Graphic of Areas Under a Normal Curve 
This graphic can be used to estimate values involving percentiles and standard scores. It can also be used to estimate confidence intervals using the standard error of measurement (SEM).  
Standard Scores  Recall the formula
for computing a standard score (z),
, where X is the raw score, the X with the bar over it is the mean of the group, and SD is the standard deviation. 

Estimating the percentile given a standard score  First, compute the standard score using the equation above.  Example: Ben's score on a test having a mean of 52 and a standard deviation of 6 is 61. Using the equation, his standard score is 1.5. 
Next, locate (positive) 1.5 on the graphic.  The point is halfway between 1SD and 2SD on the graphic.  
Ben's score of 61 is at the 91st percentile.  There are 50% (below the mean) + 35% (between the mean and 1SD + 7% (a little over half the percent between 1SD and 2SD).  
Estimating the standard score given a percentile  First, locate the percentile on the graphic.  Example: Matilda's score is at the 18th percentile. This point is slightly to the right of 1SD. 
Then estimate the standard score.  (.13% + 2.15% + 13.5%) = 15.78%, or 16 percent when rounded. The area between 1SD and the mean contains 34%. Two percent takes us only slightly into the interval between 1SD and the mean.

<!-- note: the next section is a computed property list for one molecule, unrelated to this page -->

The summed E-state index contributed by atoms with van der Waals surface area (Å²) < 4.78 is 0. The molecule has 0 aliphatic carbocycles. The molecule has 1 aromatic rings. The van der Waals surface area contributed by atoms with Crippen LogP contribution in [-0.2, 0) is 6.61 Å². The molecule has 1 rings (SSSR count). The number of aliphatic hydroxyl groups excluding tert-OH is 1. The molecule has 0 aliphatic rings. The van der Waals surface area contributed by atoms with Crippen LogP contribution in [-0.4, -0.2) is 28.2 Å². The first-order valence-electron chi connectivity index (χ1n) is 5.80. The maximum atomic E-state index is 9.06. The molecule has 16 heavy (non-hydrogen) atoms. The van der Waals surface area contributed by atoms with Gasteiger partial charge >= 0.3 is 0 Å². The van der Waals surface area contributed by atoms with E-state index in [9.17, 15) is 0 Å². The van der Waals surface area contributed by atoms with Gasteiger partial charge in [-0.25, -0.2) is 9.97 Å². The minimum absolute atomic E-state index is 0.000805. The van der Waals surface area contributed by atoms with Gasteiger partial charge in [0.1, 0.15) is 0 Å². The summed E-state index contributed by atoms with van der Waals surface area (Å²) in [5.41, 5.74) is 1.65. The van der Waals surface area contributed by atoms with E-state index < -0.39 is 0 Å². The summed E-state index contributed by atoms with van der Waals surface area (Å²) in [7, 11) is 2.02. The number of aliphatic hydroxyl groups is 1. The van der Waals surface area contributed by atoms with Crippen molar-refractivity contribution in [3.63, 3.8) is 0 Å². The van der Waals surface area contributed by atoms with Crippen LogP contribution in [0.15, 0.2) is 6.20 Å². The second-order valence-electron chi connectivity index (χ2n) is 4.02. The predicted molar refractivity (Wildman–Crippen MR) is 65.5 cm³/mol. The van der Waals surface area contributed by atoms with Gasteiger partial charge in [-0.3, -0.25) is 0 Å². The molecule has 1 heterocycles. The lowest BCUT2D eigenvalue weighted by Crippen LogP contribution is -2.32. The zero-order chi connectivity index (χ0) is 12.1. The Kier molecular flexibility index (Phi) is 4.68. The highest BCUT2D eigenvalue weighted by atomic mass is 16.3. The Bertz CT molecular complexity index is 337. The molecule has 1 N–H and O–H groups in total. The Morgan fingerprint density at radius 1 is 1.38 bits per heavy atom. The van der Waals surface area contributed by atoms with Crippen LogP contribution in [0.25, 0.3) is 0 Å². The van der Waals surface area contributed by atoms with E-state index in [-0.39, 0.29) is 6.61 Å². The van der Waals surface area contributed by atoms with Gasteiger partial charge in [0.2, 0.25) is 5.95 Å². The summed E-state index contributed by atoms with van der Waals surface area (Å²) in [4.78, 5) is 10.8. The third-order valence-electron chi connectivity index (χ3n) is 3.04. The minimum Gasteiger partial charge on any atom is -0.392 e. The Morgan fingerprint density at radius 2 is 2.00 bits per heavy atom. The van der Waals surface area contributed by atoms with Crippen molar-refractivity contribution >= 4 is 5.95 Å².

For all practical purposes, Maltida's standard score is 1 or, perhaps, .95.  
Estimating confidence intervals using the SEM  First, recall that the standard error of measurement (SEM) is a standard deviation.  Example: The SEM for the Omnibus Test of Assessment Competencies (OTAC) is 15. Mortimer's score on the test is 40. 
To estimate the 68% confidence interval, take the individual's score and add and subtract 1SD in the graphic.  Placing Mort's score of 40 at the mean in the graphic, we can be about 65% confident that Mort's TRUE score on the OTAC lies somewhere in the interval, 25 to 55 (i.e., between 1SD and 1SD).  
The 95th and 99th confidence intervals are computed in similar fashion by taking the intervals: 2SD to 2SD; and 3SD to 3SD respectfully.  Similarly, we can be 95% confident that Mort's TRUE score is between 15 and 70; 99% confident that his TRUE score is between 0 and 85.